Rainwater Harvesting: Solution for Drought or Deluge. Help Sweetwater protect our community.

These words of wisdom about rainwater harvesting from our 2016 fundraising campaign still resonate today.

What’s more of a concern? Drought or deluge? We might have both in Santa Barbara this year. How can we work together to protect our community and each other during these trying times?  

Sweetwater Collaborative has ideas and experience implementing innovative solutions that can make a difference in both drought and deluge.  The same principles that save water or create new and different sources of water can be applied to getting too much water on our properties, streets, and neighborhoods.  

Slow, spread, and sink the water, stop it from rushing past us, picking up topsoil and pollution and hurling down to the ocean.

Sweetwater Collaborative helps people put in water harvesting earthworks, tanks, and raingardens, through community based hands-on workshops, design, consulting, coaching, and public and professional classes and courses, building skills and models in our community.

tree planting next to basinjust after first plantingrain tank and overflowand after fall planting

We are poised and ready to expand our efforts to protect our community during deluge while creating water savings for the long term. All we need is community goodwill and financial support and we’ll take off!  Join us today in protecting our beloved area as well as each other.

 Donate to Sweetwater Collaborative today and spread the word! You’ll be glad you did.

What IS rainwater harvesting and why is it so important? 

old school way of dealing with waterpath of abundance and safety for stormwater

A.The same landscape letting the stormwater run off and pollute, and B. after water harvesting to nourish plants and soil.

Reproduced with permission from "Rainwater Harvesting for Drylands and Beyond" by Brad Lancaster, www.HarvestingRainwater.com

Rainwater harvesting is the process of capturing rain and making the most of it as close as possible to where it falls.  By harvesting rainwater on the land within the soil and vegetation, or in cisterns that will later irrigate the land, it is possible to control erosion, reduce flooding, and minimize water pollution.  This practice is enormously beneficial in a world with a finite supply of fresh water that is becoming increasingly polluted. Santa Barbara, with one rainy season a year, is a perfect place to build systems to make the most of the rain we get.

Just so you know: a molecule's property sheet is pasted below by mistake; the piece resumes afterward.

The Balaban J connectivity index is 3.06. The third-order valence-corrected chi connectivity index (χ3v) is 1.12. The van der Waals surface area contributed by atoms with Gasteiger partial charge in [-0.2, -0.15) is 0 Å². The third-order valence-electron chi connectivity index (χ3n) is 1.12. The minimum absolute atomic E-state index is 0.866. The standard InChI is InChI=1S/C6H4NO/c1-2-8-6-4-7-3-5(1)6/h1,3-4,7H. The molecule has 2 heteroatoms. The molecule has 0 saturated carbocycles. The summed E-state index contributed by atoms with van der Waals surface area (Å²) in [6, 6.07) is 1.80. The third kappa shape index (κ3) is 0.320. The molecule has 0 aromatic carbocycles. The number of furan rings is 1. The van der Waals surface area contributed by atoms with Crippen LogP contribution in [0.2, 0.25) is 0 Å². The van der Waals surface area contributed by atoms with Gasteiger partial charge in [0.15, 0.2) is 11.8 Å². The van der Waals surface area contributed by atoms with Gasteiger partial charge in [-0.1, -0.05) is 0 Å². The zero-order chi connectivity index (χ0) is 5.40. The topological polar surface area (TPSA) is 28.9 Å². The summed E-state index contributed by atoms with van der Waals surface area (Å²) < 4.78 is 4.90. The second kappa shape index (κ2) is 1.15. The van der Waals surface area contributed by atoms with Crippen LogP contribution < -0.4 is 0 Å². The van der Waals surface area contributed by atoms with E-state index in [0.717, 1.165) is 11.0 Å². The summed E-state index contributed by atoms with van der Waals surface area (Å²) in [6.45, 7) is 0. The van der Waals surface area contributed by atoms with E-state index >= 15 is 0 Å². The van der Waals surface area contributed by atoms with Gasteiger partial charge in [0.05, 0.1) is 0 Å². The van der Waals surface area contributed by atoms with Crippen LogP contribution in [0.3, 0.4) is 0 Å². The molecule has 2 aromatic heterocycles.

You can collect 600 gallons of water from a 1000 sq ft roof in a 1” storm. If we had harvested rainwater off that roof over the course of our 9 inch rainy season in Santa Barbara last year, we could have collected 5400 gallons of water! This can be redirected into our landscapes from our downspouts, via swales (channels) and mulch basins, to slow, spread, and sink the water. Basins, depressions in the soil that are filled or partially filled with mulch, create a focal point for water to percolate into the soil, creating a biologically rich sponge that is a perfect medium for nurturing drought tolerant and other plants. 

Run-on is stormwater that comes from outside your property or runs down the street and through your neighborhood, picking up speed and heading towards the ocean. Capturing run-on in the soil, in yards or parkways, allows it to slow, spread and sink, as well as hydrate drought tolerant and other plants. 

run-on harvesting

Reproduced with permission from "Rainwater Harvesting for Drylands and Beyond" by Brad Lancaster, www.HarvestingRainwater.com.

There is tremendous opportunity to do more service in our community because of the drought—and to prepare for El Nino storms this winter.   We can provide training and create jobs to fill the need to redesign our water infrastructure and enhance our local water security.  Sweetwater Collaborative has established a good reputation, good connections, and has begun such training. We are the perfect vehicle to take this a step further.  

We can work together to build skills, put in sustainable systems, make our community stronger, and have fun--all at the same time!  

Your contribution will help fund a strong rainwater harvesting and run-on harvesting program with multiple facets- hands-on workshops, design, consulting, coaching, and public and professional classes and courses, building skills and models in our community.

Our goal is $10,000. It’s a small amount for an organization, but an amount that we can use well to continue and expand important programs happen in our community. Please be generous. Help Sweetwater to protect our community, our landscapes, our soil, the ocean, and each other. Donate today.